Thursday, May 23, 2013

Sharper than a serpent's tooth

Vanity Fair, by William Makepeace Thackeray, 1847. This is one of those books I read in college and probably would not have given another thought to in this life, except that I saw a bit of the recent film adaptation with Reese Witherspoon and became interested to go back and understand more about the background and characters. Now that I have reread the novel, I will return to the movie and see what I think of it. (I doubt from what I have seen so far that it will stand a chance against the classic that inspired it.)

There are two features that really mark Vanity Fair as a work worthy of preservation down the ages, I think. First, Becky Sharp is a fantastic character. She has the extraordinary ability to please people, flatter them, make them fall in love with her, men and women alike. What that means is you too, reader, will be pleased. Unfortunately, like all the others, you will be betrayed. The charisma-dripping Miss Sharp turns out to have nothing on her mind but herself and living in the style to which she has become accustomed, usually at your expense. The amazing feat of characterization here is that at least for the first half of the novel, we are pulling for Becky, even though we know she is a bad 'un, and only when everyone else has finally abandoned her do we also reluctantly set our carriages off in the opposite direction from her. Thackeray got us to love her in spite of ourselves, and finally to taste the bitter ashes of our own foolishness for doing so.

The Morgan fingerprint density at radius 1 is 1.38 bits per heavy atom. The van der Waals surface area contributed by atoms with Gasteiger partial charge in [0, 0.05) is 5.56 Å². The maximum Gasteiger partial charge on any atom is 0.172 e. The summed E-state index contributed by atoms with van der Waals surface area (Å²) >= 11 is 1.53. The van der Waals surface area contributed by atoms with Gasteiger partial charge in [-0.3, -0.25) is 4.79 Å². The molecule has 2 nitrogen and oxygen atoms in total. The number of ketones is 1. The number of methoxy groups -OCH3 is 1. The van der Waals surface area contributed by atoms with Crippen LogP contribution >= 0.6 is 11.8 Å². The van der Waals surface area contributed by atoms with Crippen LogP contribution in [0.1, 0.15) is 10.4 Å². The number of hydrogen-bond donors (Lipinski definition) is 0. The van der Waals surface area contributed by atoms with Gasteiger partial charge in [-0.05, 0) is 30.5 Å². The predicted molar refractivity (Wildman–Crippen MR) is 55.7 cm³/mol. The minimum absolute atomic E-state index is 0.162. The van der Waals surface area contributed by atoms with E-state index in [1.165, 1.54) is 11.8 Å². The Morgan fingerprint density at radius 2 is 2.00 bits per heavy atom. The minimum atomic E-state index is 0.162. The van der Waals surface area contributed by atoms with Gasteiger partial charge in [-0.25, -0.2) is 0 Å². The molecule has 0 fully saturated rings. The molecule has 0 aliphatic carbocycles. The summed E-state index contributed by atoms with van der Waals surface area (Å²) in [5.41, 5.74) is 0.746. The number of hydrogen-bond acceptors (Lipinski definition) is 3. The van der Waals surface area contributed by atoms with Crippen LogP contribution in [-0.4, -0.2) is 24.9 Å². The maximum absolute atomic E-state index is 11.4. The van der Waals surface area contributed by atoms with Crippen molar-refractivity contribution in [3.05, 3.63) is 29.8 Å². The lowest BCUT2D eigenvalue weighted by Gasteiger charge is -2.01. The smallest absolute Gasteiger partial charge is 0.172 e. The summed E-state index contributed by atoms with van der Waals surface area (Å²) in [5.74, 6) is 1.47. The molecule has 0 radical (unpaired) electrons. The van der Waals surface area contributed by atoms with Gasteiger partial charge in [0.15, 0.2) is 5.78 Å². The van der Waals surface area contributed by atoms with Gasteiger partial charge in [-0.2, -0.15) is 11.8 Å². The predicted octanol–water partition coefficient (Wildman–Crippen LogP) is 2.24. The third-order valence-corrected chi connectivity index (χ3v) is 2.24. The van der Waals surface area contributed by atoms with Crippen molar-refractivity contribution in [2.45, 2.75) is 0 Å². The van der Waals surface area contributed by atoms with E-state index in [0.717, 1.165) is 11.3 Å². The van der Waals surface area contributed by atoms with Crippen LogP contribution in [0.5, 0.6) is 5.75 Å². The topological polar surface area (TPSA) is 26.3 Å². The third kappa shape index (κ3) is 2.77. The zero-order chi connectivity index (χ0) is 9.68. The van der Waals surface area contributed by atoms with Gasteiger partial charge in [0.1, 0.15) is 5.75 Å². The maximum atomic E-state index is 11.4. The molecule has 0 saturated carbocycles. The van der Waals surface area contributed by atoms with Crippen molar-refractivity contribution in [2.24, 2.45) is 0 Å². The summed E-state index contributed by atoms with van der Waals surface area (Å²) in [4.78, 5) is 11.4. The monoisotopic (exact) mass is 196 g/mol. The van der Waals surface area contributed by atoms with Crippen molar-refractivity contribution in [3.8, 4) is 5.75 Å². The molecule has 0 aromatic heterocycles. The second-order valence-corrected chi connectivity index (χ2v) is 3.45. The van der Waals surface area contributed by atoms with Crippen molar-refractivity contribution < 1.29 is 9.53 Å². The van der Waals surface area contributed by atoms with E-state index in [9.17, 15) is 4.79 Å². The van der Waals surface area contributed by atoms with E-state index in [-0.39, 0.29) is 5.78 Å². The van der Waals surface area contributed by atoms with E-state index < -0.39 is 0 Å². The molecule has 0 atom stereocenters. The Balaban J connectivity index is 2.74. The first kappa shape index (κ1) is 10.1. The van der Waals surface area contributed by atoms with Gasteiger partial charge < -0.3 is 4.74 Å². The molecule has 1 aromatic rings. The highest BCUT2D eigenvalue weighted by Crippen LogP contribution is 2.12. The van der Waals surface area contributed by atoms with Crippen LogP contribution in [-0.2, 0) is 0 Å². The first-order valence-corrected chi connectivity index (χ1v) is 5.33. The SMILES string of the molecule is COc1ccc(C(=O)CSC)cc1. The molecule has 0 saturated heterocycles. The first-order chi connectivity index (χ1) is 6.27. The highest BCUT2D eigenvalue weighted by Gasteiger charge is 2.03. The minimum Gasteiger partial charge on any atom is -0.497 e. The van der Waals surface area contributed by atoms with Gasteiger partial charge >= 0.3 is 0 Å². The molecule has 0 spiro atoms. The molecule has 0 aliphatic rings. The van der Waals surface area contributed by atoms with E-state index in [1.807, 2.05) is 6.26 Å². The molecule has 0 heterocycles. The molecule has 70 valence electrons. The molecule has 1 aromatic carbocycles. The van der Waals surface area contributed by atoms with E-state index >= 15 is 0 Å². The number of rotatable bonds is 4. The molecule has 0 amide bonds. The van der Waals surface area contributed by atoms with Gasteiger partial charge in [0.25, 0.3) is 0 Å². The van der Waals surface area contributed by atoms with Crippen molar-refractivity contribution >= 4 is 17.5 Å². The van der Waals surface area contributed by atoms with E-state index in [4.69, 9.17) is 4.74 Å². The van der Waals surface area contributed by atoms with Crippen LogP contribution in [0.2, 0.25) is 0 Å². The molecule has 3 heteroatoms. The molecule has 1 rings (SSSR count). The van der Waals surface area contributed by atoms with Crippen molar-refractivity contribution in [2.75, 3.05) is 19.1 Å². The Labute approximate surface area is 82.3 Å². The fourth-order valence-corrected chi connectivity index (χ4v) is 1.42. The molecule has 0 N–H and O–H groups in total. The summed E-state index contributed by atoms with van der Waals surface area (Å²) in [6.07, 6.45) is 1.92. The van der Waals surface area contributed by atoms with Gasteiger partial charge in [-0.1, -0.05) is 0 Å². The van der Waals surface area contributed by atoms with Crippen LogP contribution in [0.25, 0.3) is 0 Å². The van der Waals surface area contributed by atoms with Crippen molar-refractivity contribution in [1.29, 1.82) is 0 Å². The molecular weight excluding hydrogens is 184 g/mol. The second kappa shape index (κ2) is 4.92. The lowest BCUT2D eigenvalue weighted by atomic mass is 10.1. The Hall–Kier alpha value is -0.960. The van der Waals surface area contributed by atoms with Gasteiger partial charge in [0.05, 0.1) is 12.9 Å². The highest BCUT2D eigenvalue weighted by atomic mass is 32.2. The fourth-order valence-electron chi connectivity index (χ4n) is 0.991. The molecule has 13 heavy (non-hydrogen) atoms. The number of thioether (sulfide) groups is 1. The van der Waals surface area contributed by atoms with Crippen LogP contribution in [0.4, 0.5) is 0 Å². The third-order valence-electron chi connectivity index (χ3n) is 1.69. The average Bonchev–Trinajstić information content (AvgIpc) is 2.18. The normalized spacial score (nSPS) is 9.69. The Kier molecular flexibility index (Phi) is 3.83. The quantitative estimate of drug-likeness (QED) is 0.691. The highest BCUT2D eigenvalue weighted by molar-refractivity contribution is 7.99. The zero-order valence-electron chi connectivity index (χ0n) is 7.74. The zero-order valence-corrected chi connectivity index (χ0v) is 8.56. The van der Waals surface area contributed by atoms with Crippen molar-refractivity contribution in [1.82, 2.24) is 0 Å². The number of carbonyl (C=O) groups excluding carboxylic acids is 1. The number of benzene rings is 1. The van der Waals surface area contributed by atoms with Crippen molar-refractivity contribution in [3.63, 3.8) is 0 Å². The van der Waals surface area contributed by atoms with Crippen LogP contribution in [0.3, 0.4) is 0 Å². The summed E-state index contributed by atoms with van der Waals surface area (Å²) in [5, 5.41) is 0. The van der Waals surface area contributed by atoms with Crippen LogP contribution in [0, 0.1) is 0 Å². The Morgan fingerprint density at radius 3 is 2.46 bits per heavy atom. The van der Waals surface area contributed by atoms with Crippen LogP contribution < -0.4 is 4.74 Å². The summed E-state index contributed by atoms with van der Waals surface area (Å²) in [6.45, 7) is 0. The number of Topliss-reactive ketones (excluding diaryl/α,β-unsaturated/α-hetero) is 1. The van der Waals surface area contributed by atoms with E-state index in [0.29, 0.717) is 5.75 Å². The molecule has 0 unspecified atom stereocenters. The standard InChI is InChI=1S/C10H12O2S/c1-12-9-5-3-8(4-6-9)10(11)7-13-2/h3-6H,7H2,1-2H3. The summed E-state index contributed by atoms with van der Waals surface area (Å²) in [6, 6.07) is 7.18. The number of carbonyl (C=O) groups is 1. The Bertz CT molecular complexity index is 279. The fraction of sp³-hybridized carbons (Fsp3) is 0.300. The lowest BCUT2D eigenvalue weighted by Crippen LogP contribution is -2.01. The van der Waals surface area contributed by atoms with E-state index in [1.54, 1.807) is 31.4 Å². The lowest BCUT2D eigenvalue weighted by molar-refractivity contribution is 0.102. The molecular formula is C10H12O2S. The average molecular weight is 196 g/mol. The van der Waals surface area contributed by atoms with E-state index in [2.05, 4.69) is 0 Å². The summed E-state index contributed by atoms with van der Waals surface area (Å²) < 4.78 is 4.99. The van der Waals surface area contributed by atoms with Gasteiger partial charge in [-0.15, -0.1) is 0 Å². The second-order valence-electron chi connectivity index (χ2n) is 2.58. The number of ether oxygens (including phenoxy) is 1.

The second salient feature of this book, for me, is the incredibly intrusive narrator, who defines the disillusioned, ironic stance while imposing his view of things on us every other moment. Despite this, we would probably never have any interest in this story if not for the personality of the storyteller, who is so outrageously funny, so piquant yet nonchalant, a self-declared puppet-master for the characters who are trotted out before us, yet without a lot of love for any of them (oh, perhaps Becky, bad as she is) that we are compelled to turn the page.

"Vanity Fair" sees the world as a theatre for people's vanity, and one by one they are defeated by their own attachment to money, beauty, fame, and the eternal comfort of feeling that they are better than somebody else. Some things, unfortunately, have not changed much since 1847.

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